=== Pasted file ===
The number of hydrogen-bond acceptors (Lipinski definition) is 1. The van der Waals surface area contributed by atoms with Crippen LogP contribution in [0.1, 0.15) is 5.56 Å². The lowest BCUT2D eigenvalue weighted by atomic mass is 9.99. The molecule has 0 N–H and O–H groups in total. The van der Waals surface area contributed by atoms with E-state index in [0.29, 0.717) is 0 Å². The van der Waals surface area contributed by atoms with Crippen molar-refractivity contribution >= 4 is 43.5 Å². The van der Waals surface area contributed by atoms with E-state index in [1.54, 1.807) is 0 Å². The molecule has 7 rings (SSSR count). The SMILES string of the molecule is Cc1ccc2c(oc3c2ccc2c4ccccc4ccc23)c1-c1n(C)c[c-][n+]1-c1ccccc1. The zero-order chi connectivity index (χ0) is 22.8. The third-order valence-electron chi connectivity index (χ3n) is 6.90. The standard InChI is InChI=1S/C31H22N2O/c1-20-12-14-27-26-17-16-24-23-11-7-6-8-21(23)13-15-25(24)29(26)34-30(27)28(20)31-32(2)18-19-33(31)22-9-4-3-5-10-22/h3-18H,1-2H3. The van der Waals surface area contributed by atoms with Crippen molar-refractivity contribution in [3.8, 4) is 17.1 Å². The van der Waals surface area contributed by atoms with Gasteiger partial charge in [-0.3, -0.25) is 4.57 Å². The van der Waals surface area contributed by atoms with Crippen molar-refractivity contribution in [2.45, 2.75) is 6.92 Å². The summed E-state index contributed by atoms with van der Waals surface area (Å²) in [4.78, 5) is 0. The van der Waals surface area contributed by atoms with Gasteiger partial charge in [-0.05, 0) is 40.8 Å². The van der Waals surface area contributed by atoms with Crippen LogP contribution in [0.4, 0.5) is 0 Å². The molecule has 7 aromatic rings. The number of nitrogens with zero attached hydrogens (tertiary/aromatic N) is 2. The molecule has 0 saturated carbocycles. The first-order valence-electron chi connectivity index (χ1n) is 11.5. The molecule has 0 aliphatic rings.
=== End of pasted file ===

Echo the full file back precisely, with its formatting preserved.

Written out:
The number of hydrogen-bond acceptors (Lipinski definition) is 1. The van der Waals surface area contributed by atoms with Crippen LogP contribution in [0.1, 0.15) is 5.56 Å². The lowest BCUT2D eigenvalue weighted by atomic mass is 9.99. The molecule has 0 N–H and O–H groups in total. The van der Waals surface area contributed by atoms with E-state index in [0.29, 0.717) is 0 Å². The van der Waals surface area contributed by atoms with Crippen molar-refractivity contribution >= 4 is 43.5 Å². The van der Waals surface area contributed by atoms with E-state index in [1.54, 1.807) is 0 Å². The molecule has 7 rings (SSSR count). The SMILES string of the molecule is Cc1ccc2c(oc3c2ccc2c4ccccc4ccc23)c1-c1n(C)c[c-][n+]1-c1ccccc1. The zero-order chi connectivity index (χ0) is 22.8. The third-order valence-electron chi connectivity index (χ3n) is 6.90. The standard InChI is InChI=1S/C31H22N2O/c1-20-12-14-27-26-17-16-24-23-11-7-6-8-21(23)13-15-25(24)29(26)34-30(27)28(20)31-32(2)18-19-33(31)22-9-4-3-5-10-22/h3-18H,1-2H3. The van der Waals surface area contributed by atoms with Crippen molar-refractivity contribution in [3.8, 4) is 17.1 Å². The van der Waals surface area contributed by atoms with Gasteiger partial charge in [-0.3, -0.25) is 4.57 Å². The van der Waals surface area contributed by atoms with Crippen molar-refractivity contribution in [2.45, 2.75) is 6.92 Å². The summed E-state index contributed by atoms with van der Waals surface area (Å²) in [4.78, 5) is 0. The van der Waals surface area contributed by atoms with Gasteiger partial charge in [-0.05, 0) is 40.8 Å². The van der Waals surface area contributed by atoms with Crippen LogP contribution in [0.4, 0.5) is 0 Å². The molecule has 7 aromatic rings. The number of nitrogens with zero attached hydrogens (tertiary/aromatic N) is 2. The molecule has 0 saturated carbocycles. The first-order valence-electron chi connectivity index (χ1n) is 11.5. The molecule has 0 aliphatic rings.